22Fresh's newest clothing model furthers Indigenous presence in Sask. advertising
Six-year-old Nijah Eashappie is pretty subdued about his newfound fame. The Regina boy is the latest to model in advertisements for local clothing brand; 22Fresh.
“I feel like he doesn’t even know what’s going on,” said Talisa Eashappie, Nijah’s mother. “He’s just going about his day. He just doesn’t even realize the impact of this. But I know once he gets older, he will.”
Nijah’s photoshoot, in which he sports traditional braids, has made an impression online. Talisa is thankful for all the kind messages sent in support of Nijah’s modelling.
“The reaction was amazing,” she said. “I don’t know if 22Fresh knew how important this was or how big of a deal that it was for him and everyone else to see a First Nations boy on an ad for a clothing line. It just exploded with so many positive comments and everyone shared it and had so many nice things to say. It just made my heart so happy.”
Darian Kovacs is an Indigenous business leader and founder of Jelly Digital Marketing and PR. He’s also an advocate for greater diversity in Canadian advertising through his involvement with the non-profit POCAM or the People of Color in Advertising and Marketing. He agrees that Nijah’s modelling is a sign of steady improvement for Indigenous representation in advertising.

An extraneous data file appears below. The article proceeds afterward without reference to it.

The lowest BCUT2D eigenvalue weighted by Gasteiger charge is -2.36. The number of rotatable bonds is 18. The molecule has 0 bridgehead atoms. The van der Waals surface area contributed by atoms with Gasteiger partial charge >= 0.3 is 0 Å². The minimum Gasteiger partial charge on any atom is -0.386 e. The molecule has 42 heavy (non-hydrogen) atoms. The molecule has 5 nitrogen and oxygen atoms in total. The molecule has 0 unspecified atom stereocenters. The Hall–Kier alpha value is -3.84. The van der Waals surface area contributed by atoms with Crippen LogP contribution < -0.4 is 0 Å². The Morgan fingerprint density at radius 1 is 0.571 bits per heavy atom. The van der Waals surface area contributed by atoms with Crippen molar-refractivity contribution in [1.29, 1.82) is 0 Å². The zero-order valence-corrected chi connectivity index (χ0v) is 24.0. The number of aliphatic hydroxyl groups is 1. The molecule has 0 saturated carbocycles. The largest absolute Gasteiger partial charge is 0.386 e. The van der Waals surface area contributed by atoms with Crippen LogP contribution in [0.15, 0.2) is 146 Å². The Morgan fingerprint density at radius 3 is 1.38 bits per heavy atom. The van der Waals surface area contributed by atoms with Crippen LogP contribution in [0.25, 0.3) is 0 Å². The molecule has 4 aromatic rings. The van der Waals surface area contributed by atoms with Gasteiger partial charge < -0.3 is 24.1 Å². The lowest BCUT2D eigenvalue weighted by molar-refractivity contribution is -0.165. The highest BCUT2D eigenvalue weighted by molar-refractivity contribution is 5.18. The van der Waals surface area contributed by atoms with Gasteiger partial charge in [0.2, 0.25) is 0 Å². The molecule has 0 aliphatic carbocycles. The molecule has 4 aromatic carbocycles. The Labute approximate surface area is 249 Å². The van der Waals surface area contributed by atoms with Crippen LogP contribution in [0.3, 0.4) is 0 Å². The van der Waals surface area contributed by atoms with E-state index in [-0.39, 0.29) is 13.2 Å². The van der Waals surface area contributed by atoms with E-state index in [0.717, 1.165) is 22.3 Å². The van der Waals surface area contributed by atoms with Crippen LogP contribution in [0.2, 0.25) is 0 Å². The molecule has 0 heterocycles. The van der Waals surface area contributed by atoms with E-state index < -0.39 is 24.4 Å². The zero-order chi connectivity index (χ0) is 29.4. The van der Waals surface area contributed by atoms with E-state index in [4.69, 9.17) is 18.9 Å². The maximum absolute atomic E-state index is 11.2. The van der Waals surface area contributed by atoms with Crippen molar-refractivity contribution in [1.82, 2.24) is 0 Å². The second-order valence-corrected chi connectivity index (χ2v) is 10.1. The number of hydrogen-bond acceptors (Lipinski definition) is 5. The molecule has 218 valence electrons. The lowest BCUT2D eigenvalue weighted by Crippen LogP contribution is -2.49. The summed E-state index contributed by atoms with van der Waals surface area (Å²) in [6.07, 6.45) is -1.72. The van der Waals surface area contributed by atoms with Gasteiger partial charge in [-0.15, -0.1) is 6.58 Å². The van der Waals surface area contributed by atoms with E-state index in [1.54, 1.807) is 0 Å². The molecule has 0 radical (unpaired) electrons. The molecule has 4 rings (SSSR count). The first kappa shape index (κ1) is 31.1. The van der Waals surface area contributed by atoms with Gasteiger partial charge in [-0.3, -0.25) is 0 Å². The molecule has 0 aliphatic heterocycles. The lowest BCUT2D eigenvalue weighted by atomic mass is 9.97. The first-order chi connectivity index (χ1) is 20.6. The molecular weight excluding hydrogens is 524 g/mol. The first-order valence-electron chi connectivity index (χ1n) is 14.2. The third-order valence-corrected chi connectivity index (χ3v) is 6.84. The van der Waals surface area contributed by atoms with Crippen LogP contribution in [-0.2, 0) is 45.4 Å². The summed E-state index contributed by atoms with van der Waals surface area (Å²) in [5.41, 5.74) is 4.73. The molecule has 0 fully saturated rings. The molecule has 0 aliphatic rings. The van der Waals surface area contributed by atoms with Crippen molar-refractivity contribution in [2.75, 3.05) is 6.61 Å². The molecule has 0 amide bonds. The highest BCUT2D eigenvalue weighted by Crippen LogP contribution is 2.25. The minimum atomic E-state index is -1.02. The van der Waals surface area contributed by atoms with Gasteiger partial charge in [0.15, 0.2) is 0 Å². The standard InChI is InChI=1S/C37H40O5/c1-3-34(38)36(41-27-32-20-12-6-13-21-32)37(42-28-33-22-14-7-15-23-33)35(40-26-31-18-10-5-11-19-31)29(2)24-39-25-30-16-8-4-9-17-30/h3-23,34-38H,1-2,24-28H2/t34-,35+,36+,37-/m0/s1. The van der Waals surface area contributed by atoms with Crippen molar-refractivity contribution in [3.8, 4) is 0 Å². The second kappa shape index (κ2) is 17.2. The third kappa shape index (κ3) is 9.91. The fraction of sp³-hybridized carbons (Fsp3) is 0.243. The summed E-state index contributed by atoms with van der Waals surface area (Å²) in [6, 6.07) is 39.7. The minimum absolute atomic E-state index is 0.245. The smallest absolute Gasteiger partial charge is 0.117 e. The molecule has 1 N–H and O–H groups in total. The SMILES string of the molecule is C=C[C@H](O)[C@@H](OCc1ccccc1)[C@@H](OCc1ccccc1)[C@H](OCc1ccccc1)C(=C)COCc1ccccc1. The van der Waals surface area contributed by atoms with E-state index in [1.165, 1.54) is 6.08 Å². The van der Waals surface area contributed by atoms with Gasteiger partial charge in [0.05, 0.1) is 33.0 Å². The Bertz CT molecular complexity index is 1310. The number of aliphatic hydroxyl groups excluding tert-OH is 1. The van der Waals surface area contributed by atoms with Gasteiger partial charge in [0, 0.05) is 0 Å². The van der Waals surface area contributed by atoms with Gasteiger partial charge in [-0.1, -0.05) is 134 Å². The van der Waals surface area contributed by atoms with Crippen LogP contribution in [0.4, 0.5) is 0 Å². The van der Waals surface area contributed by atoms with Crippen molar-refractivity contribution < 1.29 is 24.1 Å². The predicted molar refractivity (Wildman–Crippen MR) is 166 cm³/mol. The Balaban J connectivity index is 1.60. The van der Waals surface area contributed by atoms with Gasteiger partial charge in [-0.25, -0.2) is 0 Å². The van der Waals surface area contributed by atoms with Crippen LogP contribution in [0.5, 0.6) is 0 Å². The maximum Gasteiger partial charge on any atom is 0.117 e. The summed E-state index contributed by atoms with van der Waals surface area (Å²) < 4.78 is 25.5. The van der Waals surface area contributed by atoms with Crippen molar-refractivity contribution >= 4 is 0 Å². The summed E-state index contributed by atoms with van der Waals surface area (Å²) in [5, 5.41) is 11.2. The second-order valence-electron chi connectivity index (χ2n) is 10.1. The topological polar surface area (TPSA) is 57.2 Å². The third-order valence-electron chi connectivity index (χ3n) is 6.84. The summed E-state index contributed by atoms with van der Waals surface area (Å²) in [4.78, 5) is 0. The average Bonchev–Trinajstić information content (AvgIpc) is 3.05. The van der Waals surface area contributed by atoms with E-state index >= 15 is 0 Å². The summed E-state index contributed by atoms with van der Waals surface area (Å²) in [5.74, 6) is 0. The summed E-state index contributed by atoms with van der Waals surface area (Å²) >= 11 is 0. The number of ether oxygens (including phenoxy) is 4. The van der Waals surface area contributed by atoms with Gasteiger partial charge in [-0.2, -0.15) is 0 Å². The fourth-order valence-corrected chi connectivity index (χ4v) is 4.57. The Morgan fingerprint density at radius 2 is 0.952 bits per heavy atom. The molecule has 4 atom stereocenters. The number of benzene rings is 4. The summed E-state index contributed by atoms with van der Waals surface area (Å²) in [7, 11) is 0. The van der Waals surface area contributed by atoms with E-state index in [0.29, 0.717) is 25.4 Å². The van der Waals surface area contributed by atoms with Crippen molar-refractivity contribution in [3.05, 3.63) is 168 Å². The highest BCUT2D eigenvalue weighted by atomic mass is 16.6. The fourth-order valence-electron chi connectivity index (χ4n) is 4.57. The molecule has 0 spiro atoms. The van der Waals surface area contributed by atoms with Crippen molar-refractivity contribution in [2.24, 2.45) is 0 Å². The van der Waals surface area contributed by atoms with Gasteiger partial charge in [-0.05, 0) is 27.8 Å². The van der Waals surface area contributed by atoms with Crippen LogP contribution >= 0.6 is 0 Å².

“There are some incredible agencies representing Indigenous talent,” he said. “Whether it be on the influencer and creator side or whether it's just amazing models. And people are waking up and realizing it.”
Kovacs said that while industry-wide change is slow, 22Fresh’s move is a step in the right direction. He hopes other organizations will follow their example
Eashappie believes that this happened at the right time with National Truth and Reconciliation Day around the corner. She hopes that Nygah will inspire more Indigenous young boys to be comfortable with their appearances, especially those with long hair.
“This is a good time for us to embrace our culture,” she said. “To be proud of who we are and where we come from. You know, with residential schools, the first thing they did was cut their hair. So, it’s really important for him and other little ones too, to know that they’re so strong for having their hair long and being proud of it.”
22Fresh provided a statement regarding the decision to have Nygah model for the brand. They outline that the brand values inclusivity above all else and will continue to showcase the diverse representations of their customers in the future.